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Childhood's End
Arthur C. Clarke
Brian Michael Bendis, Olivier Coipel
Scrivener's Moon - Audio
Philip Reeve
Legacies - Mercedes Lackey, Rosemary Edghill Legacies is set at Oakhurst, a Hogwarts-like school for magicians. (I might have been able to forget that Oakhurst was like Hogwarts, if the authors didn't keep reminding me.) Every student at the school is an orphan, and all (or most) are children of Oakhurst graduates. Nobody questions the high mortality rate of Oakhurst grads. Every year, roughly eight students go missing, sometimes with a paper-thin cover story. (Such as getting sent to a Muggle hospital to have a broken limb repaired, instead of letting the on-campus healing mages do it, as is standard practice.) Nobody questions this. The students are pushed to be competitive at everything, and teachers go out of their way to discourage friendship groups. Nobody questions this, either. And although one of the above is resolved by the end of the story, the bizarre acceptance of all of this is never explained, nor (you guessed it!) really questioned.

The main plot does indeed follow the mystery of the vanishing students, with many, many dull digressions into how the school works. Although Oakhurst is blatantly copied from Hogwarts, it doesn't have the same sense of magic and wonder about it. This may be a result of the main character's still-dormant magical abilities. She doesn't get to participate in the really fun magical stuff, because she can't do anything yet, or even guess at what she'll be able to do. There are moments in the story that are great: the trip to the subbasement, and the final confrontation. But it's painfully obvious from early on that the Wild Hunt is responsible, to the point where not figuring out the mystery becomes almost an idiot plot. Here's how you can tell if a plot is a little thin: if almost half of a 300 page book has nothing to do with what is meant to be the main plot, and the half that does mostly revolves around the main characters wondering vaguely what they ought to do about it. They end up discovering some really interesting stuff, but that's glossed over too quickly.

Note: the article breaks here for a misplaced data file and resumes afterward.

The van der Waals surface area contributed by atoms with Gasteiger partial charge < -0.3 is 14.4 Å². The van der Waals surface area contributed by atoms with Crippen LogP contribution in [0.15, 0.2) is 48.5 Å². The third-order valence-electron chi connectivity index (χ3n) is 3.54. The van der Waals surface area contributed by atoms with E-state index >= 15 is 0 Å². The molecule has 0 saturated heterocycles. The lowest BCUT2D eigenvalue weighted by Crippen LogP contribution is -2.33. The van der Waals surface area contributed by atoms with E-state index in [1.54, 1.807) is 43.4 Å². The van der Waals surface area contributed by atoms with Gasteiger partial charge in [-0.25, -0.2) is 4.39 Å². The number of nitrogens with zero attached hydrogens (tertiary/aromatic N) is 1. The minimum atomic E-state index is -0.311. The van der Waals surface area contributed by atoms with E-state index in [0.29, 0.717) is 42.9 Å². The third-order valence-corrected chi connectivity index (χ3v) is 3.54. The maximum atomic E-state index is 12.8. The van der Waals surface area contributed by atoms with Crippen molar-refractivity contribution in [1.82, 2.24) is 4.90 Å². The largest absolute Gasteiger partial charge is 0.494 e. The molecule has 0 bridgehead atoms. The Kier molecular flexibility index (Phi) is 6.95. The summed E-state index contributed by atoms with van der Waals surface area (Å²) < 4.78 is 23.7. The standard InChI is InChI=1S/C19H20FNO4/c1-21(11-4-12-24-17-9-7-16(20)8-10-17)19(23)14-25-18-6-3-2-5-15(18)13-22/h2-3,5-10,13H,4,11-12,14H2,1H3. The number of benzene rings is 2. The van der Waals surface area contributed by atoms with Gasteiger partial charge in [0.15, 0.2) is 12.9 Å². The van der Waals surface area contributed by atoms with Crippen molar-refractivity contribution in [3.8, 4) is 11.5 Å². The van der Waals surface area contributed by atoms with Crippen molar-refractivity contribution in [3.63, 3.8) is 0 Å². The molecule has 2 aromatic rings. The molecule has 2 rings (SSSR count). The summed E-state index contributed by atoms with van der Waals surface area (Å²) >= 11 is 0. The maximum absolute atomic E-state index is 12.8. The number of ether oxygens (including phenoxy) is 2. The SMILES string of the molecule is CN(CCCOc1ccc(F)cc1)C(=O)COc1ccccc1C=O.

The characters themselves are... inoffensive. That's all. There isn't a real standout in the bunch. None of them annoyed me, but none of them were interesting enough that I could care about them beyond this book. Spirit's perspective was fine, but ultimately less than compelling. So no more Shadow Grail series for me. (While I'm on it, there's absolutely nothing about a grail, shadow or otherwise, anywhere in the book. I assume that will be important in later books, but it's a confusing title to slap on the whole series when it's completely irrelevent to everything that happens here.)

There was one moment early in the book that was simply astounding to me. Let me explain by summing up the trauma congo line Spirit has gone through before chapter one even begins. She's in a car accident, which kills both of her parents and her younger sister. She has no other relatives. The same accident left her with unspecified severe injuries. (She has emergency surgery, broken bones, and has to take physical therapy to be able to walk again. Obviously very severe.) While in surgery, her house mysteriously burned to the ground, destroying everything inside. She's about to be sent to an orphanage she's never heard of, in another state. And the hospital orderly thinks she's being "emo" because she's depressed? I mean, her hospital bills are paid for, so she has no reason to complain! I know that health care workers with bad bedside manner do exist, but wow.